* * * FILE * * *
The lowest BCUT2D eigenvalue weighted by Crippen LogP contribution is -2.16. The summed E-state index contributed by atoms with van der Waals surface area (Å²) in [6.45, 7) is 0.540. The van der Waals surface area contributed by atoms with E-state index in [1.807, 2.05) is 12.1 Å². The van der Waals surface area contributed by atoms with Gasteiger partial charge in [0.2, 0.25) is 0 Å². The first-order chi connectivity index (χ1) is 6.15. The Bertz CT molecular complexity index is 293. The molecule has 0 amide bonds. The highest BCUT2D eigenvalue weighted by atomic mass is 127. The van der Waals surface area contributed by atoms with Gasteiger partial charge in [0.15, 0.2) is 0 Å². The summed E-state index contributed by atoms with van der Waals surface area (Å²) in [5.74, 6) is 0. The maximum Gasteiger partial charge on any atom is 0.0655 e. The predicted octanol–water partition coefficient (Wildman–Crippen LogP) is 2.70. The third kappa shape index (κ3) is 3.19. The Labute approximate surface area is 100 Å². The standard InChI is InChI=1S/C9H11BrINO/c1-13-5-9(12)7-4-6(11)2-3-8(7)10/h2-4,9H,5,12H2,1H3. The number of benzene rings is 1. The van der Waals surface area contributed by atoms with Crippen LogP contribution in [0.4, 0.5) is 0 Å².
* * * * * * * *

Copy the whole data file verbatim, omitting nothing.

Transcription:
The lowest BCUT2D eigenvalue weighted by Crippen LogP contribution is -2.16. The summed E-state index contributed by atoms with van der Waals surface area (Å²) in [6.45, 7) is 0.540. The van der Waals surface area contributed by atoms with E-state index in [1.807, 2.05) is 12.1 Å². The van der Waals surface area contributed by atoms with Gasteiger partial charge in [0.2, 0.25) is 0 Å². The first-order chi connectivity index (χ1) is 6.15. The Bertz CT molecular complexity index is 293. The molecule has 0 amide bonds. The highest BCUT2D eigenvalue weighted by atomic mass is 127. The van der Waals surface area contributed by atoms with Gasteiger partial charge in [0.15, 0.2) is 0 Å². The summed E-state index contributed by atoms with van der Waals surface area (Å²) in [5.74, 6) is 0. The maximum Gasteiger partial charge on any atom is 0.0655 e. The predicted octanol–water partition coefficient (Wildman–Crippen LogP) is 2.70. The third kappa shape index (κ3) is 3.19. The Labute approximate surface area is 100 Å². The standard InChI is InChI=1S/C9H11BrINO/c1-13-5-9(12)7-4-6(11)2-3-8(7)10/h2-4,9H,5,12H2,1H3. The number of benzene rings is 1. The van der Waals surface area contributed by atoms with Crippen LogP contribution in [0.4, 0.5) is 0 Å².